Bad Habits and Dental Health


A habit (or wont) is a routine of behavior that is repeated regularly and tends to occur unconsciously.
Are you destroying your teeth with common bad habits? Many of our patients are surprised to learn how certain behaviors affect their oral health. Your teeth are meant to last a lifetime. They are strong enough to endure the daily functions of masticating food but certain habitual behaviors can impede your teeth’s ability to function properly.
All of these habits specifically involve the mouth and disrupt the balance of muscular forces that control the growth and position of your teeth.

Muscles not only open and close your mouth, but they also control your lips, tongue, and cheeks. When all the muscles are pulling their equal weight, a balance of forces occur between the lips and cheeks on the outside, the tongue on the inside, and the teeth against each other. Anything that disrupts this balance, can actually move the teeth and result in an unstable bite. This can eventually cause your teeth to become cracked, loose, or even fall out! An unstable bite can also lead to symptoms such as jaw pain or headaches.

Additionally, common habits such as biting your fingernails or eating sugary food actually increase the presence of harmful bacteria in your mouth.

Bite Fingernails

[cml_media_alt id='2693']habits1[/cml_media_alt]Think about all the things your fingers touch throughout the day. Chances are your hands are covered in germs and bacteria from shaking hands with others, handling food, covering your mouth when you sneeze, and touching door knobs. Even if you wash your hands regularly, germs and bacteria become trapped beneath your fingernails. If you
bite or you’re your fingernails, you are transferring bacteria from your hands to your mouth.

Thumb and finger habits make up the majority of oral habits. However two thirds of children who engage in thumb and finger habits outgrow them by age five. The dentofacial changes will vary with the intensity, duration and frequency of the habit and the position of the digit in the mouth. The dentofacial changes include:

  • Anterior open bite
  • Facial movement of the maxillary incisors
  • Lingual movement of the mandibular incisors
  • Maxillary constriction

The earlier the habit is discontinued the greater the likelihood of dento-facial changes self-correcting. However, the child should be allowed to stop the habit spontaneously. Most habits stop in school due to peer pressure so definitive treatment is not initiated until ages 4-6 years.

The technique of treatment involves placing a cue on the patient’s finger as a reminder not to place their finger in the mouth, especially while sleeping. The cues may be a bandage, a sock or mitten, a bitter substance or a commercially bought appliance. It is important to emphasize to the child that the treatment mechanism is not a punishment but just a reminder.

The reminder therapy can be used in conjunction with a reward system. A contract is drawn up with the child and parent. The contract states that the child will discontinue the habit in a specified amount of time and if successful will receive a reward (the type agreed upon by the parent and child). Placing stickers or marks on a calendar monitors the child’s progress.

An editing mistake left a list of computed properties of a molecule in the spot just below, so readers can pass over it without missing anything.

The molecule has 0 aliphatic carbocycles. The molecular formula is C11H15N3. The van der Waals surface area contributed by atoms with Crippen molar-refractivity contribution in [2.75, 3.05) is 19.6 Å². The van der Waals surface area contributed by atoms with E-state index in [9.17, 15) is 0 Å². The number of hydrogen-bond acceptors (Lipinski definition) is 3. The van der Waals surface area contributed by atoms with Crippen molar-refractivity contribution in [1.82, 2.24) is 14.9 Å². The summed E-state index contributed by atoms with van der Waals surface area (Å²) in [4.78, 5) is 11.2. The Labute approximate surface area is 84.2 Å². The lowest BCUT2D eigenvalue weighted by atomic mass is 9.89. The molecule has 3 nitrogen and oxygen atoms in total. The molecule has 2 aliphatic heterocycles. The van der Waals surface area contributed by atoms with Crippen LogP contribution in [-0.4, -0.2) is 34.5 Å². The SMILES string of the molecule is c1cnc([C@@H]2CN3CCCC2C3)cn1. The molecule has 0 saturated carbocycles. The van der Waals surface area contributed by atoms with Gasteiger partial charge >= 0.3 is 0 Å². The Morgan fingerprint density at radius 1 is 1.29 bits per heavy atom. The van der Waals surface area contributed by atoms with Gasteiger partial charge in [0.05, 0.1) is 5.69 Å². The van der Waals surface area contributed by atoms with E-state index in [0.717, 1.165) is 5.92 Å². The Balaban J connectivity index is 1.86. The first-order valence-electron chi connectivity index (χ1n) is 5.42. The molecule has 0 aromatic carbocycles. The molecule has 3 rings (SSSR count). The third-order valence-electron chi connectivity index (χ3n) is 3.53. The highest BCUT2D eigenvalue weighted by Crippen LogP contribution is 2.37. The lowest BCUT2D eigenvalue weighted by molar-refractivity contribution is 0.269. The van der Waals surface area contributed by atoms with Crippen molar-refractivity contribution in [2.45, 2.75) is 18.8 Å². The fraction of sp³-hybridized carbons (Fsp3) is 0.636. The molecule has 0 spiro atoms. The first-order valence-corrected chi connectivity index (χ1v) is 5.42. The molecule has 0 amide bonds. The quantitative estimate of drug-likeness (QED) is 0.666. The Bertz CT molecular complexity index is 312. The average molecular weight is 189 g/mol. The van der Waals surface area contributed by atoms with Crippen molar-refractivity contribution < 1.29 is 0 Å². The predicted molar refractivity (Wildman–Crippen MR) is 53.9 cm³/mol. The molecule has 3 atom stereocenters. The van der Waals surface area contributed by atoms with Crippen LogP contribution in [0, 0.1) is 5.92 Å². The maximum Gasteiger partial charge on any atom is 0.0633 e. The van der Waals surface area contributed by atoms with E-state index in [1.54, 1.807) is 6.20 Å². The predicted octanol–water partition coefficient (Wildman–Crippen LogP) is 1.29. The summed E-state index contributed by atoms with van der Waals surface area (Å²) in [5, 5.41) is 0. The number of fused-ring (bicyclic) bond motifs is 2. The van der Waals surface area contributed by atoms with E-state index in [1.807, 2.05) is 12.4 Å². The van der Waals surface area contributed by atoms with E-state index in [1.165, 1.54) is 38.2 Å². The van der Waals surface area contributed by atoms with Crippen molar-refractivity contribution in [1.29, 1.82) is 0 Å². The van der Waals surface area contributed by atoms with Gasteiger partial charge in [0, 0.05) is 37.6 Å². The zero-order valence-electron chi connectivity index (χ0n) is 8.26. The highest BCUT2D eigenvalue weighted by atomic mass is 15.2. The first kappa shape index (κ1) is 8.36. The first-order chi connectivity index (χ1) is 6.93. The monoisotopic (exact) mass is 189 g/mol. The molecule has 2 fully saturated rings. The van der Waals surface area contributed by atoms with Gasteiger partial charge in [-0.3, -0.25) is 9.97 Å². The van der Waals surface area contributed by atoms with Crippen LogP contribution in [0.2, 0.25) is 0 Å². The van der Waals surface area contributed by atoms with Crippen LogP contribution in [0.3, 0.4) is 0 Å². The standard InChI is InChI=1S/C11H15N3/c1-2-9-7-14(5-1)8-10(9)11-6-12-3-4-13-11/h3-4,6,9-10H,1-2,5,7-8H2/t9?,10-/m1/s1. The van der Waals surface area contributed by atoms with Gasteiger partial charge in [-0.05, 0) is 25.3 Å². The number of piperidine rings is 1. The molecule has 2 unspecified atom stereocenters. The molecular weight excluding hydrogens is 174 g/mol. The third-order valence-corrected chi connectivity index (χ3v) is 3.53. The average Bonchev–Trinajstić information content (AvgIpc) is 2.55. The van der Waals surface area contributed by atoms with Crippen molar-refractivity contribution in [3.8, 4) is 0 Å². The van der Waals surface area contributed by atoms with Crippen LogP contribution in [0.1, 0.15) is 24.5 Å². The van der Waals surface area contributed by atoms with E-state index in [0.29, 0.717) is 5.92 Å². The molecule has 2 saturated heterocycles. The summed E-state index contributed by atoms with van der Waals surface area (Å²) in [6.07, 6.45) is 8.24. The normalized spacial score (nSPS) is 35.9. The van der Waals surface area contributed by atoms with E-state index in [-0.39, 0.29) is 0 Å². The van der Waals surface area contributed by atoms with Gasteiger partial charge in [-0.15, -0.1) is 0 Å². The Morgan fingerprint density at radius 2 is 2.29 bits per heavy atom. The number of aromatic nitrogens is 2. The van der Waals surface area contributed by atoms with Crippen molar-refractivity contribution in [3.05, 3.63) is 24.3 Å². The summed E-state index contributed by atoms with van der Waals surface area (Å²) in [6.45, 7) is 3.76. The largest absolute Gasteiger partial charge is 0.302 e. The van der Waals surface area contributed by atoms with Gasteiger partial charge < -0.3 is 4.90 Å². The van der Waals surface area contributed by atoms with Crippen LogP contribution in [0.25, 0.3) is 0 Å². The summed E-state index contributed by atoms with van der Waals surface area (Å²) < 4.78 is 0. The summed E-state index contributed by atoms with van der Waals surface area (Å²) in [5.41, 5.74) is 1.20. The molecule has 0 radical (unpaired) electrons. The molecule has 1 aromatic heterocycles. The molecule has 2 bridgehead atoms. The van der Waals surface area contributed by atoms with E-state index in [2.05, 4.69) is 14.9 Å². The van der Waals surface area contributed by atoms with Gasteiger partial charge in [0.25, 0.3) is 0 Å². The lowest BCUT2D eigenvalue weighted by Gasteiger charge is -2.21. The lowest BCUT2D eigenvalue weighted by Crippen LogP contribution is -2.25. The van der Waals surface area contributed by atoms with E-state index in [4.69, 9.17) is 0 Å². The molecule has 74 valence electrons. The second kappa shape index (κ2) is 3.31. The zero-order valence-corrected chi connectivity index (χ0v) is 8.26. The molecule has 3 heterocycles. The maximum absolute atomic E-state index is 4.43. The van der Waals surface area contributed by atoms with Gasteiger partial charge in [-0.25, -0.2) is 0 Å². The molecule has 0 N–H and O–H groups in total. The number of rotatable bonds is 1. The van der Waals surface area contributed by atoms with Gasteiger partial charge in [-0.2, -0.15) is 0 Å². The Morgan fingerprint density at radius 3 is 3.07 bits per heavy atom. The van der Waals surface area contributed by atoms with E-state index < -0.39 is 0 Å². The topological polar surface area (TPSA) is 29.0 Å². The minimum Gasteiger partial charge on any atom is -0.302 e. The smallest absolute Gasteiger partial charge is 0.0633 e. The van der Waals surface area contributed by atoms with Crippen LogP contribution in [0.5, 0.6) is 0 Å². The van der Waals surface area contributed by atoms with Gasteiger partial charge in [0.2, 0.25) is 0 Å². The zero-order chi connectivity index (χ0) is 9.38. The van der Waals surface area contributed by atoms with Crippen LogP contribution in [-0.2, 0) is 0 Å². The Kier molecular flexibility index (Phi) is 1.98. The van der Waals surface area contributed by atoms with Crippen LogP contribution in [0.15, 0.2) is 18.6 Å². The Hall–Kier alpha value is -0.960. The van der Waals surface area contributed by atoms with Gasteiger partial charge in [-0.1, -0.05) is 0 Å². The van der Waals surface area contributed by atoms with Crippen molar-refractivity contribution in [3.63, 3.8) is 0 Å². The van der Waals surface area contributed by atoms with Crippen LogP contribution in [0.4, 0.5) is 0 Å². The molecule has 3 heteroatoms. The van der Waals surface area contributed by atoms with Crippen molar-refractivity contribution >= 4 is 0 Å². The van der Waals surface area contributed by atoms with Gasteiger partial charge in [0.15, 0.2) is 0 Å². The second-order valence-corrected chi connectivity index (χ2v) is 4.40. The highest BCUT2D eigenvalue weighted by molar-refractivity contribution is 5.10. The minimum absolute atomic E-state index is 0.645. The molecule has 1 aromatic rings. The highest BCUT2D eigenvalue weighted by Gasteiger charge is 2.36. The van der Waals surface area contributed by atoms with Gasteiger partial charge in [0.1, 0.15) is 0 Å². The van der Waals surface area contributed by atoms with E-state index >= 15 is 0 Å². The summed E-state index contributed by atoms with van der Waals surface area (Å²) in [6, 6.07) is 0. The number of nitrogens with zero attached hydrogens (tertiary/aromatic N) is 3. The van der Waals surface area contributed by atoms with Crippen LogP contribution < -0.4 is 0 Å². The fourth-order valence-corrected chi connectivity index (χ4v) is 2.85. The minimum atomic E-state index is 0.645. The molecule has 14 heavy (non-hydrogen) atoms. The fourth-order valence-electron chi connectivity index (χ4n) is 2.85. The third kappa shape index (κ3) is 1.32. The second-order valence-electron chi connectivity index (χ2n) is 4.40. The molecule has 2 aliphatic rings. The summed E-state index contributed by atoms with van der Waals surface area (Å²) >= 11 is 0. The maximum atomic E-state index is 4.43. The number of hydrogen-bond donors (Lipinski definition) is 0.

[cml_media_alt id='2694']habits3[/cml_media_alt]The consequences of extensive use of a pacifier are similar to that of finger and thumb sucking but not as pronounced. The
pacifier habit tends to end earlier than digital habits because they are easier to lose intentionally or non-intentionally. 90%
are ended before 5 years of age and 100% by age 8. The earlier the pacifier is removed the greater the chance of the dento-facial changes self-correcting.

Continuous sucking on a pacifier can cause the auditory tubes to become abnormally open, which allows secretions from the throat to seep into the middle ear," explains AGD spokesperson Maria Smith, DDS. "Transmission of bacteria in secretions would lead to middle ear infections.

The bottom line is that if your child is continuously battling middle ear infections, you may have an alternative to surgery or antibiotics to stop this problem, says Dr. Smith, which would be to remove the pacifier.

Lip Habits

[cml_media_alt id='2695']habits4[/cml_media_alt]Lip licking is the most common lip habit. The most common clinical effects are inflamed chap lips exhibiting an erythematous wide border encircling the
lips with normal skin area just around the vermilion border. Severe lip licking, with the lower lip tucked behind the maxillary incisors, places excessive lingually directed forces on the mandibular teeth and facial forces on the maxillary teeth, resulting in retro-inclination of the mandibular incisors, proclination of the maxillary incisors and increased over jet. There is little that can be done to stop the habit, however, the irritated areas can be controlled with the application of steroids, antibacterial and anti fungal ointments.


[cml_media_alt id='2696']habits5[/cml_media_alt]Bruxism is the nonfunctional grinding or gnashing of teeth. It occurs most often during sleep, however some children grind their teeth when awake. It results in wear of teeth and can cause masticatory muscle soreness and TMJ pain. Local factors include occlusal interferences or high restorations. Systemic factors include stress, personality disorders, nutritional deficiencies, allergies, endocrine disorders,